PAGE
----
As I mentioned before, since you are not a "scientist nor engineer", you do not have a say in what they find easier :) The most you can say is that it is easier for you and that is great. I've been around long enough and I've known enough "scientists and engineers" to say with some confidence that most would be much more comfortable working with graphs, since graphs pervade almost all scientific disciplines.

Besides, in my suggested modification to the nLab above, the functor aspect was front and center and was part of the definition. The relation to graph morphisms was secondary.

Or are you hesitant about using the word "graph" in the definition? If that is the case, then I'd disagree. I think it is perfectly acceptable for the word graph to appear in the definition of a diagram.

What I'd really like to know is whether my suggested modification is acceptable to the experts. Is it?

]]>@Eric: I apologize if that came off a bit rude. It was not my intention.

The main problem that I see with using the "functors are maps of graphs" approach is that it is a lot more confusing and complicated. The real benefit from the diagram approach comes from things like limits and colimits, where the choice of index category only matters for the shape. However, in practice, it still feels a lot easier to just be careful with your definition of limit/colimit, which you can apply to arbitrary functors (provided they exist).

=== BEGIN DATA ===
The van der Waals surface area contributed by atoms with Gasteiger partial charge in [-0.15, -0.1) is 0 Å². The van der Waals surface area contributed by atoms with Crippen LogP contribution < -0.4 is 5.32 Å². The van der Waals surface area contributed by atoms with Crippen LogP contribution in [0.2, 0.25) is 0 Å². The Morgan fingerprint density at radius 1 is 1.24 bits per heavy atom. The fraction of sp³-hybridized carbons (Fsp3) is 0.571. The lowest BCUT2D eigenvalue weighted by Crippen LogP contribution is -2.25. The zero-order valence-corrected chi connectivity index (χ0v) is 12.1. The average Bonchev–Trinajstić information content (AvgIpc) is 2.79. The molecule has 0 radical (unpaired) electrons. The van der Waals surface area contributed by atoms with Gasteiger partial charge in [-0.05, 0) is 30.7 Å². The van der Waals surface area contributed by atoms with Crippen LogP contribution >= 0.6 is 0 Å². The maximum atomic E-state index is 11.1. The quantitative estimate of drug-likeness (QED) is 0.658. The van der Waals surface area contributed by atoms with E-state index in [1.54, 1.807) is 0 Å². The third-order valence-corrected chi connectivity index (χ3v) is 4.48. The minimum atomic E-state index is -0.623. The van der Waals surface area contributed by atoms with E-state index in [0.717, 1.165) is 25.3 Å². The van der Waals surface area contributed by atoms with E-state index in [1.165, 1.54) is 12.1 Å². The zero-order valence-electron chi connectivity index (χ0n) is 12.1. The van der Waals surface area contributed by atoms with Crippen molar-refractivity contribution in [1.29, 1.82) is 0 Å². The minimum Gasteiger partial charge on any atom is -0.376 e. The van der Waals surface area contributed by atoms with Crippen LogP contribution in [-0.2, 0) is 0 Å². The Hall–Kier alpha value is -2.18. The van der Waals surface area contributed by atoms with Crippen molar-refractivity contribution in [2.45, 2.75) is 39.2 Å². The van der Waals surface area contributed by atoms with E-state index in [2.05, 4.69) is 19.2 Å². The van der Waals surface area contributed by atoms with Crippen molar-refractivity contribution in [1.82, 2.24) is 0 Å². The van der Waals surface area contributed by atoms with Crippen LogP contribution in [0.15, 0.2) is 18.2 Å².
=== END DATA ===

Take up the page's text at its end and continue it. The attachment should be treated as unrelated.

I prefer to reserve statements about commutativity to actual diagrams that I can draw (or at least pieces of diagrams, if they're infinite). All of these statements about posets etc are interesting, but we all have an intuitive notion of what it means for a diagram to commute. I submit to you that the notion of an abstract diagram as a map on graphs, let alone any definition of what it means for such a creature to commute, is certainly more difficult to work with than saying that a functor is a map on the set of objects and the set of arrows preserving identities and composition. Even if we want to use an unbiased definition, it's still the same. That is, we just say that F preserves n-ary composites for all n in N (notably including 0, where the 0ary composite at an object is the identity).

(By the way, defining the identity to be the 0-ary composite doesn't seem right, since the 0-ary composite does not have an explicit domain/codomain. This means that we have to define a notion of a 0-ary composite *at an object*, which is much less parsimonious than just splitting off the case of n=0.)

Edit: Eric, I am against changing the definition of a diagram. The whole beauty of the standard approach is not that we can describe categories as graphs, but that we can describe a diagram as a functor!

]]>The nLab says:

A

diagramin a category is simply a functor .The category is called the shape or index category of the diagram, and is typically understood to be a small category.

Does need to be a free category?

If so, I think it would be helpful to explicitly state it like I did above:

Given a graph and a category , a

diagramin is a functor .A

commutative diagramis a diagram which factors through a preorder .

This would be much clearer to me. What do you think? Can we change the nLab?

This would also lead directly to the statement:

]]>A diagram may also be thought of (via adjunction) as a graph morphism .

```
<div>
<p>I think my last comment addressed some of your questions, except for where you tender this suggestion:</p>
<blockquote>
A commutative diagram is a diagram in which F(G) is a poset.
</blockquote>
<p>I'm glad you brought that up. I wouldn't agree with it though, because it rules out the possibility of having any loops in <img src="/extensions/vLaTeX/cache/latex_0643966166b879e3e23697a6b846efd7.png" title="G" style="vertical-align: -20%;" class="tex" alt="G"/>.</p>